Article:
No trivia or quizzes yet. Goodreads helps you keep track of books you want to read. Want to Read saving…. Want to Read Currently Reading Read. Refresh and try again. Open Preview See a Problem? Thanks for telling us about the problem. Return to Book Page. Reminiscences of a Stock Operator 4. First published in , "Reminiscences of a Stock Operator" is the most widely read, highly recommended investment book ever.
Generations of readers have found that it has more to teach them about markets and people than years of experience. This is a timeless tale that will enrich your life--and your portfolio. Hardcover , pages. All Editions Add a New Edition Combine. To see what your friends thought of this book, please sign up. To ask other readers questions about Reminiscences of a Stock Operator , please sign up.
Be the first to ask a question about Reminiscences of a Stock Operator. Lists with This Book. Jan 17, Duffy Pratt rated it really liked it Shelves: This book is a marvel. It clings very closely to the trade of a speculator, and barely touches on any personal life. For example, we only learn that the narrator has a wife when someone tries to use her to hook him into a stock manipulation. Everything focuses on the markets, and how the narrator interacts with the markets.
The technology, and the law, have changed enormously. But one of the central points of the book is that fear, greed, hope and ignorance will drive the marke This book is a marvel. But one of the central points of the book is that fear, greed, hope and ignorance will drive the markets for as long as humans make trading decisions.
It's true that the advent of computerized trading robots may take those emotions out of some trading nowadays, and may lead to problems of their own. But those factors still weigh as heavily on the markets as they did at that time.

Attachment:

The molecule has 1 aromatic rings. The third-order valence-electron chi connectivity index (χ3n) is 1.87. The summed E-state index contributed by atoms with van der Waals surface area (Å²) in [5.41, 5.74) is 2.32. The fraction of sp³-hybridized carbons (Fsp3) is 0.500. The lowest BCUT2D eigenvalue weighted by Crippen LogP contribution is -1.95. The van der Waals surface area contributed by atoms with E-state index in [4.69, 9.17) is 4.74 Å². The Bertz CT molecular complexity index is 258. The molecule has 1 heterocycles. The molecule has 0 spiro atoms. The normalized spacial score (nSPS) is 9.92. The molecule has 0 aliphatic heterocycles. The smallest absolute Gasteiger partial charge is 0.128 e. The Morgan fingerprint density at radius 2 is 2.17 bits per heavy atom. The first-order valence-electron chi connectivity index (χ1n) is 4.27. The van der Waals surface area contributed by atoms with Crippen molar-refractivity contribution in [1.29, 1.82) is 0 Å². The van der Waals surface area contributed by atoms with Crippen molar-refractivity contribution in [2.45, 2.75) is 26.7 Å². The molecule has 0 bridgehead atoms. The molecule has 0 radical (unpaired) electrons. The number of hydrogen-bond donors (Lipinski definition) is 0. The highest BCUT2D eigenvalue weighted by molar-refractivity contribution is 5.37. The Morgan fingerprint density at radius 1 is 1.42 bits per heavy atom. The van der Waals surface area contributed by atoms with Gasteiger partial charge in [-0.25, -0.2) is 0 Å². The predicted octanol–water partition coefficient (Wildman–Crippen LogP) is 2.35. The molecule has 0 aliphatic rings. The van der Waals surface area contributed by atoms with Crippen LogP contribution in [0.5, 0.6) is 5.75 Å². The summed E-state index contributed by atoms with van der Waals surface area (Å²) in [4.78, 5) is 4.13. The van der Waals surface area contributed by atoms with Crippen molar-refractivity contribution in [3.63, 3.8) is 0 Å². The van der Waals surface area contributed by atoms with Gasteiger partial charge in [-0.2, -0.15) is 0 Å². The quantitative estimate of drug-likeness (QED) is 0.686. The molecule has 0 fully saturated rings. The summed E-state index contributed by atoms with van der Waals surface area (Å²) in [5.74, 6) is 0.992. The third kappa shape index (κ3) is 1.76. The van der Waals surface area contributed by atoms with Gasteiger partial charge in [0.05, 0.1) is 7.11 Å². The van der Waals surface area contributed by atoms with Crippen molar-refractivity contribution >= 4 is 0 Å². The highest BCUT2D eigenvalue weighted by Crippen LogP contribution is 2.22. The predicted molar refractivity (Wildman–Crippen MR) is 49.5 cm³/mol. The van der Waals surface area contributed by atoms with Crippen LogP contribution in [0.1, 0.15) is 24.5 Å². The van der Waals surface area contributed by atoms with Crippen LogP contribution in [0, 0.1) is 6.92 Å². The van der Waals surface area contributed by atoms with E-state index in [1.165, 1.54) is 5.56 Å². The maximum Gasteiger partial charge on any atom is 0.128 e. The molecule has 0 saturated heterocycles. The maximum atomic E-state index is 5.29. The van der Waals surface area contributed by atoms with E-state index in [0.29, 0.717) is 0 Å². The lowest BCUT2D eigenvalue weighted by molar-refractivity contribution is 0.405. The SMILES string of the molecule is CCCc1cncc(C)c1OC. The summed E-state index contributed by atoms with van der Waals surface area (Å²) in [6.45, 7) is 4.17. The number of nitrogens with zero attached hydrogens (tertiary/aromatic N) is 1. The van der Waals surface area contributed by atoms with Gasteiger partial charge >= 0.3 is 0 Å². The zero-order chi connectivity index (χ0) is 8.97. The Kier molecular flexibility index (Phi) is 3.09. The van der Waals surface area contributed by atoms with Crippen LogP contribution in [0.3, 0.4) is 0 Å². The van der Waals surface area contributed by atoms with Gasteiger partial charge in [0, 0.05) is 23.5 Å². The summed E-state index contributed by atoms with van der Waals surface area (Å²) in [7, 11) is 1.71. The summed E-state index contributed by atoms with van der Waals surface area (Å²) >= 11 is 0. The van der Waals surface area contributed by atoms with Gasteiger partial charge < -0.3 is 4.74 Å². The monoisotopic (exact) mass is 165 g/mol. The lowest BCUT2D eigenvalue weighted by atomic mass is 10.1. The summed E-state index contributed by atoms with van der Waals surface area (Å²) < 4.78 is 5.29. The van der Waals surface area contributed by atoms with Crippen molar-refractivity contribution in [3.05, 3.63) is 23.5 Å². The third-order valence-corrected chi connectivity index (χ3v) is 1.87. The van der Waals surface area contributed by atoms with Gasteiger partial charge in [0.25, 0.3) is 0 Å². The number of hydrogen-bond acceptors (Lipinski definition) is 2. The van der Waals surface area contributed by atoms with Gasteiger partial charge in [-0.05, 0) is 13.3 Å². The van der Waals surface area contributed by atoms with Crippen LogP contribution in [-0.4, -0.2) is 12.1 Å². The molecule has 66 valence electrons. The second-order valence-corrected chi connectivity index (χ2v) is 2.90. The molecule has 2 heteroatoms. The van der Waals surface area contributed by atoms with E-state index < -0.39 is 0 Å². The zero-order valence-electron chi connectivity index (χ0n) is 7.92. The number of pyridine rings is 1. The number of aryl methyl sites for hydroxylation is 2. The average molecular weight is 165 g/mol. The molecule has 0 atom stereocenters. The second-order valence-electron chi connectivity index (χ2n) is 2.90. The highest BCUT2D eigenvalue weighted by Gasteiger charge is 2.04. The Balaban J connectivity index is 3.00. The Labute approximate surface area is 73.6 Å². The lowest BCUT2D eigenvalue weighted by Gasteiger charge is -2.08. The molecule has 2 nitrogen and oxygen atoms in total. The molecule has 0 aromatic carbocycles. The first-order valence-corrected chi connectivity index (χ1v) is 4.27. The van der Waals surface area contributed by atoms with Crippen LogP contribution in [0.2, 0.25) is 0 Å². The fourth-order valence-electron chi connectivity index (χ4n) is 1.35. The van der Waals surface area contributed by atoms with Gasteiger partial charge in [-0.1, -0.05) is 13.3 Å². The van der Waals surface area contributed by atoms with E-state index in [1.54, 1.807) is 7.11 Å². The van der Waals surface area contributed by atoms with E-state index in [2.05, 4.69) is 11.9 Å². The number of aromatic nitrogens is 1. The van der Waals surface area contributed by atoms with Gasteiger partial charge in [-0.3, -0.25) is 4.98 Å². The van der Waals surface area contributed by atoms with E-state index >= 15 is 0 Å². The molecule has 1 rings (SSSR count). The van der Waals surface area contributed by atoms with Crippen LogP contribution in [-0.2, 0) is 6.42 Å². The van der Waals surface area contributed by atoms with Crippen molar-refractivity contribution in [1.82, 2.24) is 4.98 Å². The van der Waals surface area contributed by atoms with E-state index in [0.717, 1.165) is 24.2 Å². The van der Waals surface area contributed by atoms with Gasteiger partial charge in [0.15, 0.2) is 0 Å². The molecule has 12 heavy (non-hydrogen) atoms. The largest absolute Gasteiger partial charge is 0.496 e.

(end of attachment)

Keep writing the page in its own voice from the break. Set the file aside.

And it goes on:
And I don't think I've ever read a better explanation of how each of those things can impact trading decisions and price movements. As with many memoirs, the beginning is the most electric, and has the most personal interest. Here, we start with his experience in totally unregulated "bucket shops," where the businesses operate on extremely high margin, and actively take positions against their customers to fleece them.
People still accuse some online brokerage houses of working the same way. And the explanation of those mechanics showed me, for the first time, how it might still be possible though much more sophisticated nowadays.
Even more extraordinary, given the feeling of authenticity throughout this book, is that it is a fictionalized account. Lefevre was a journalist.
Apparently, he spent a few months with one of the leading speculators of the day. He talked with him, got to know him, and interviewed him extensively. The book is a distillation of that experience and those interviews. More than anything else, I think this book captures the mindset of a trader, and that is why it is still so admired.
It's well worth reading for anyone interested in trading, or generally in Wall Street. View all 8 comments. Jan 16, Saman rated it it was amazing Shelves: If you have the slightest interest in stock markets then you should read this book. Even though it got dry at some parts in the middle of the book, I truly enjoyed it. Aug 05, John Spillane rated it liked it Shelves: May 26, Bill rated it it was amazing.
I read this book virtually every summer, not only as a very interesting historical account of the life of a famous Wall Street trader in the early s, but also as a learning tool.
Or should I say continuing education. While the rules and regulations of Wall Street have changed dramatically since this book was first published in , human nature remains virtually unchanged. Fear, greed, hope and pride are the same today as they were in the early s and these core fundamental human emotion I read this book virtually every summer, not only as a very interesting historical account of the life of a famous Wall Street trader in the early s, but also as a learning tool.
Fear, greed, hope and pride are the same today as they were in the early s and these core fundamental human emotions can account for the rise and fall of every Wall Street trader, from the tiny retail players to large hedge fund and private equity fund managers. The book is a non-fictional Wall Street primer about "Lawrence Livingstone", a pseudonym for Jesse Livermore, the legendary lone Wall Street trader whose personal fortune purportedly peaked between 1.
However, ignoring his own rules and falling to the emotions of hope, fear, greed and pride, Livermore was often flat broke during his career and entered bankruptcy in He had been suffering from depression and in his suicide note he describes his life as a "failure". I have been enamored with Wall Street since I was a high school kid, not necessarily exclusively for the profit potential although that is surely a major motivator, but more with the observation of the psychology of the marketplace.